My job is to constantly think about cyber attacks — this is the first time I've been truly alarmed
I’ve spent nearly every moment of the past few years thinking about how to stop cyber attacks.
And this is the first time I’ve been truly alarmed.
Friday’s ransomware attacks that infected over 150 countries — most notably shutting down hospitals all over England — proved that a cyber attack can determine whether someone lives or dies.
Access to information is power, and if a cyber attack prevents hospitals from accessing records or life-saving care, the consequences are dire.
Many of us in the security industry have anticipated these dangers for a long time, but yesterday made our worst fears a reality.
The ransomware strain, known as WannaCry (or WanaCrypt0r and WCry and WCrypt), was deployed by unknown cyber criminals who used an exploit allegedly written by the NSA. This exploit was one of many uncovered and dumped for public use last month by the Shadow Brokers hacking group, widely believed to be connected to the Russian government.
Microsoft released a patch for the vulnerability in March, but clearly many organizations haven’t patched or are running older, unsupported versions of Windows.
We could spend the next days debating the nuances of why organizations, especially those in critical infrastructure, didn’t patch the vulnerability in time or why they run insecure software for critical functions. Each organization bears responsibility in their security failures.
But the more pressing issue is how so-called hacktivists, or in this case probably state-sponsored operators, are impacting our everyday lives and what we can do to stop them.
So far, the Shadow Brokers have claimed their behavior was virtuous — they were acting as hacktivists simply sharing what they say are NSA cyber capabilities with the public. What the Shadow Brokers’ exact motivations are for exposing a powerful cyber operations toolkit will be close to impossible to discern definitively, but the negative impact to the safety and security of the world has been made clear. They doubled down yesterday, notifying the world that they plan to release more allegedly NSA-developed capabilities on a monthly basis starting in June, including capabilities for Windows 10.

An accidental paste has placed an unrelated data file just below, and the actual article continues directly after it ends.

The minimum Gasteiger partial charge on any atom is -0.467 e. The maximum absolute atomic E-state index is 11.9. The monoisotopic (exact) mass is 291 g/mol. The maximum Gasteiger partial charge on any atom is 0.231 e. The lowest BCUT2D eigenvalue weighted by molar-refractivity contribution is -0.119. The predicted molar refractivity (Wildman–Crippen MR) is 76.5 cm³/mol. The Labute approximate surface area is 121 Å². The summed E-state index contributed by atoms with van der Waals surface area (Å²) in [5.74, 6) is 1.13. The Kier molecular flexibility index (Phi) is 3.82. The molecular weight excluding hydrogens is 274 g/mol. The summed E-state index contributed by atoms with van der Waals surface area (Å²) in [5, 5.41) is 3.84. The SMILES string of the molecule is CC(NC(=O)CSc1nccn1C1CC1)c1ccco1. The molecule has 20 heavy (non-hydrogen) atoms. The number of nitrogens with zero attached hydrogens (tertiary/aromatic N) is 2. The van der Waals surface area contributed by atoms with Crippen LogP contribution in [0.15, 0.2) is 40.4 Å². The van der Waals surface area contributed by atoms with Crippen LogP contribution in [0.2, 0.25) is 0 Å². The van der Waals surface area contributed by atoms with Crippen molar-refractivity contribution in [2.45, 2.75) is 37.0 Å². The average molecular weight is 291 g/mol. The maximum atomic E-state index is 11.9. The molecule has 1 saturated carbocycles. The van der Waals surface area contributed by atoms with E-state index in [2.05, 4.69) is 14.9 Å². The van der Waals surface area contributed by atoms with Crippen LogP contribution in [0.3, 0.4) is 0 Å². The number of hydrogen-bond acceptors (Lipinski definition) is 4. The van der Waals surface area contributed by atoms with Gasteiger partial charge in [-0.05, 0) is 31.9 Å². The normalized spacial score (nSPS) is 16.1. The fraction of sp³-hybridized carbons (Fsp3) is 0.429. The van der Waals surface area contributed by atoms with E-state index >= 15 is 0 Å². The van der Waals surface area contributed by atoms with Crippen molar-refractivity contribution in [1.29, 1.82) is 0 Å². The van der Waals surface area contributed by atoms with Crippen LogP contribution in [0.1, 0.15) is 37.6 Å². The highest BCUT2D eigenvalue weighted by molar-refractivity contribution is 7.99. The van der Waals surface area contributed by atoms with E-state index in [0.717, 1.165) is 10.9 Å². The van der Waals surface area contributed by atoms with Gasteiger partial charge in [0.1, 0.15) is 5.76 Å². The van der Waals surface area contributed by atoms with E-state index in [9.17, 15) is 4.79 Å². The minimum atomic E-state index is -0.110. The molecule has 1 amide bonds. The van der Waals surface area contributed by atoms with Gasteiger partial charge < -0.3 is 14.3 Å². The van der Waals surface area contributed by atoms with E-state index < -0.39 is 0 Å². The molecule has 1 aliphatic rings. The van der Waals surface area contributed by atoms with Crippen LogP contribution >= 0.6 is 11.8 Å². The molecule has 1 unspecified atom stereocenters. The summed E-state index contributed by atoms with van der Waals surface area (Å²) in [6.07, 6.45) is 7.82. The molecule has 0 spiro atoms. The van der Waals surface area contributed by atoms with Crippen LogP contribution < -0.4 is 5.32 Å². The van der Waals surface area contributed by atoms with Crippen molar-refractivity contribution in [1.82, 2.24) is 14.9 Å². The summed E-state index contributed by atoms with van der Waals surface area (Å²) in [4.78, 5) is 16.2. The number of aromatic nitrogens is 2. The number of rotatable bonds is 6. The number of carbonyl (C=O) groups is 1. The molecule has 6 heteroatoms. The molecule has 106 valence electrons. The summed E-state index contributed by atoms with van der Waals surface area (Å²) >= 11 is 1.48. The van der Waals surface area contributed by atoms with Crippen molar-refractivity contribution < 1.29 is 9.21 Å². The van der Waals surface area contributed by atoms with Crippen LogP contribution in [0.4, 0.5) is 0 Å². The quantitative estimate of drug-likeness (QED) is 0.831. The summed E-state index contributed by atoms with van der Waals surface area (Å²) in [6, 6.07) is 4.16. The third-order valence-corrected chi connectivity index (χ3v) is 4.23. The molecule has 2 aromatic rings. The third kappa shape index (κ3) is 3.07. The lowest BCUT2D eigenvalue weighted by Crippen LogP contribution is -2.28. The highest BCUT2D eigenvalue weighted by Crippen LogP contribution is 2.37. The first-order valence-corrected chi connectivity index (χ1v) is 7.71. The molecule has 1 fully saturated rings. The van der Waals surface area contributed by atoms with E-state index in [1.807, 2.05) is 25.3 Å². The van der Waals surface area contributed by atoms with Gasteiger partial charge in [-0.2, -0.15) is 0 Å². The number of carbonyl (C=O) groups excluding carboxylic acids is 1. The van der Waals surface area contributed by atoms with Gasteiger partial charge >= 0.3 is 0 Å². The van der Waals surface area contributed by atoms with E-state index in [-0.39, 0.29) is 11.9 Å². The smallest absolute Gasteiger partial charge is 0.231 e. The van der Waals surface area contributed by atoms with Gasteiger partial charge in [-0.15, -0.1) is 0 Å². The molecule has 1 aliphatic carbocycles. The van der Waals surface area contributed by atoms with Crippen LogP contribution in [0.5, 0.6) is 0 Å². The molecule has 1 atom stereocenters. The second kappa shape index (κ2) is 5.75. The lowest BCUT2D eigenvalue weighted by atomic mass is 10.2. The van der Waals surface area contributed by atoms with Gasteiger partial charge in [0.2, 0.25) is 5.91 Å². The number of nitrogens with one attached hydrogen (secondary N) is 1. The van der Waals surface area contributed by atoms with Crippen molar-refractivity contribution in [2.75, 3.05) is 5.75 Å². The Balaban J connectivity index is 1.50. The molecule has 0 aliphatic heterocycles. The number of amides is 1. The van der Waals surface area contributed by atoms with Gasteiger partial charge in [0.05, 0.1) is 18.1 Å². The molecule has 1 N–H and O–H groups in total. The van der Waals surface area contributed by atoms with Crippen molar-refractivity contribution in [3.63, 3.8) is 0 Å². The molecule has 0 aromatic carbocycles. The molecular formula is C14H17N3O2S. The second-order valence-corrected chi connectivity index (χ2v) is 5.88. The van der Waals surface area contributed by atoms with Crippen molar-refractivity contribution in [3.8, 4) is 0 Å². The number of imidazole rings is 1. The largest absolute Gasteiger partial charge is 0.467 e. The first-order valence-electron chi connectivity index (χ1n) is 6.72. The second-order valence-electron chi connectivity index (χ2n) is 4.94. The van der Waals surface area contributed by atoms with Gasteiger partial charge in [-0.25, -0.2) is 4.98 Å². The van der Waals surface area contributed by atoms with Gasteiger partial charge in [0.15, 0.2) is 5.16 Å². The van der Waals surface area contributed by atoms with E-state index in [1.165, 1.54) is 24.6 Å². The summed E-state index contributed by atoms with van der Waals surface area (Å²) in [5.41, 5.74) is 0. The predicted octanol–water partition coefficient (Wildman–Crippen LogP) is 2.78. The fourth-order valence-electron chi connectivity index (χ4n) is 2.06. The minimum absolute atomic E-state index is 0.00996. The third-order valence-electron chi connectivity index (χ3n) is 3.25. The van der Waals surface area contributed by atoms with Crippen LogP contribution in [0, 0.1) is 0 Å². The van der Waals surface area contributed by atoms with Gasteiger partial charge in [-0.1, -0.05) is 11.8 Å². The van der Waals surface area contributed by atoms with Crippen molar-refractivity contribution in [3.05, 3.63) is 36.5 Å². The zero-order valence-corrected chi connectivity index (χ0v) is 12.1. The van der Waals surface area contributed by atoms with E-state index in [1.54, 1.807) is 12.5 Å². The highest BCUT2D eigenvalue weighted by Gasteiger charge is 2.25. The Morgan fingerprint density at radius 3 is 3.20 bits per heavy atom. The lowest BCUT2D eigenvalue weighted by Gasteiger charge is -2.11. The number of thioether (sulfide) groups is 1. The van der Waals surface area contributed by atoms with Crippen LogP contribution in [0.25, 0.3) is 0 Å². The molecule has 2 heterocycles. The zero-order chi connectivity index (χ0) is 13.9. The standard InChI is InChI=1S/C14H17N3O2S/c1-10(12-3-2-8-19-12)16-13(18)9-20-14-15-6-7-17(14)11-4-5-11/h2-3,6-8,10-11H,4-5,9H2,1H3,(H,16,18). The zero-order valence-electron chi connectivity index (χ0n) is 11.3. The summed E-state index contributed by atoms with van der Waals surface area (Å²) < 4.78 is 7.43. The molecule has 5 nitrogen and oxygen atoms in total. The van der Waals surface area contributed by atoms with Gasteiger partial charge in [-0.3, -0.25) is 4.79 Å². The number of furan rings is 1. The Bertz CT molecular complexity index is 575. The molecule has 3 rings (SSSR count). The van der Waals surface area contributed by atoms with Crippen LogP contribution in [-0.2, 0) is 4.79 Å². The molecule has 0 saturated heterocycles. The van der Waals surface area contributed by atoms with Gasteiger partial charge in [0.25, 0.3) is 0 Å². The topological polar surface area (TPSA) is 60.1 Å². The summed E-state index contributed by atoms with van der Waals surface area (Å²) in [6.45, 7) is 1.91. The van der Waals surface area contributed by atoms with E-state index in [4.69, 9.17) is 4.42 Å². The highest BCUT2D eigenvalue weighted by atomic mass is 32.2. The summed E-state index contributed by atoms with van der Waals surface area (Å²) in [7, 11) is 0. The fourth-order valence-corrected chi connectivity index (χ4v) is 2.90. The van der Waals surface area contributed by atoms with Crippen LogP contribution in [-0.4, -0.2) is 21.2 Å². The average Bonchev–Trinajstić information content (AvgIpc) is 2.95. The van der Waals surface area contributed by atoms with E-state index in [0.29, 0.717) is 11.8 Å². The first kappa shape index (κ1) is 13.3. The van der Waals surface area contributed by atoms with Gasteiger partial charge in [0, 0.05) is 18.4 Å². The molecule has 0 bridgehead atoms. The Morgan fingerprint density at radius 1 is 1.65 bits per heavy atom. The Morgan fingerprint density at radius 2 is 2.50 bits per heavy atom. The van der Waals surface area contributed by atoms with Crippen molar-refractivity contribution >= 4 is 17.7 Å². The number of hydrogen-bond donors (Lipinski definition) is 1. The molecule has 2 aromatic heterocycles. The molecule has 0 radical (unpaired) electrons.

Leaking the information that the Shadow Brokers had widely cannot reasonably be called innocent hacktivism.
If the toolkit leak actually was intended as altruistic hacktivism, it was reckless at best. If the leak was something more, it only validates concerns over the alarming trend of information warfare (both information leaks and exploits) and what this means for our collective future.
Groups like Shadow Brokers — whether operating solely to spread information or for something more nefarious — are directly contributing to the weaponization of information that can cause physical harm like we saw this week.
To be clear, I am not suggesting that the Shadow Brokers built and launched this ransomware worm.
This attack fits the recent trend of criminal enterprises leveraging these now freely available capabilities with the M.O. of hacking and selling stolen information or launching ransomware attacks, a booming business for the attackers (ransomware alone took in an estimated $1 billion last year).
This tech transfer of nation-state capabilities only amplifies the Wild West of cybersecurity, where new weapons are being built every day and very few rules exist to govern actions or prosecute anyone who steps too far. Friday’s ransomware attack demonstrates how these issues actually impact matters of life and death.
So what can be done?
The scary thing is, individuals can implement all the best information security practices like strong passwords, two factor authentication, and encryption, but if large organizations fail to secure their systems, you can be in grave danger.
The proliferation of nation-state exploits and malware are making these kinds of attacks much more accessible to a broad range of criminal and state-associated groups. This means we’re only just beginning to realize the detrimental impact they will have, especially since there seems to be little consequences for the groups conducting this dangerous behavior.
Organizations must wake up to the modern realities of these attacks, assume they’re a target, and prepare accordingly. That means no longer viewing security as a check-the-box compliance exercise. Organizations must proactively and vigorously review their current security methods and ask themselves not if but when an attacker will get in, and whether they have the people, processes, and technology in place to combat it.
Attackers will continue to steal and deploy digital weapons against critical infrastructure so long as they see relatively little risk to their actions. I hope that the impact of this attack on human life will awaken us to the gravity of this issue. In other words, it’s time for everyone to be alarmed.
This piece was originally published in Business Insider.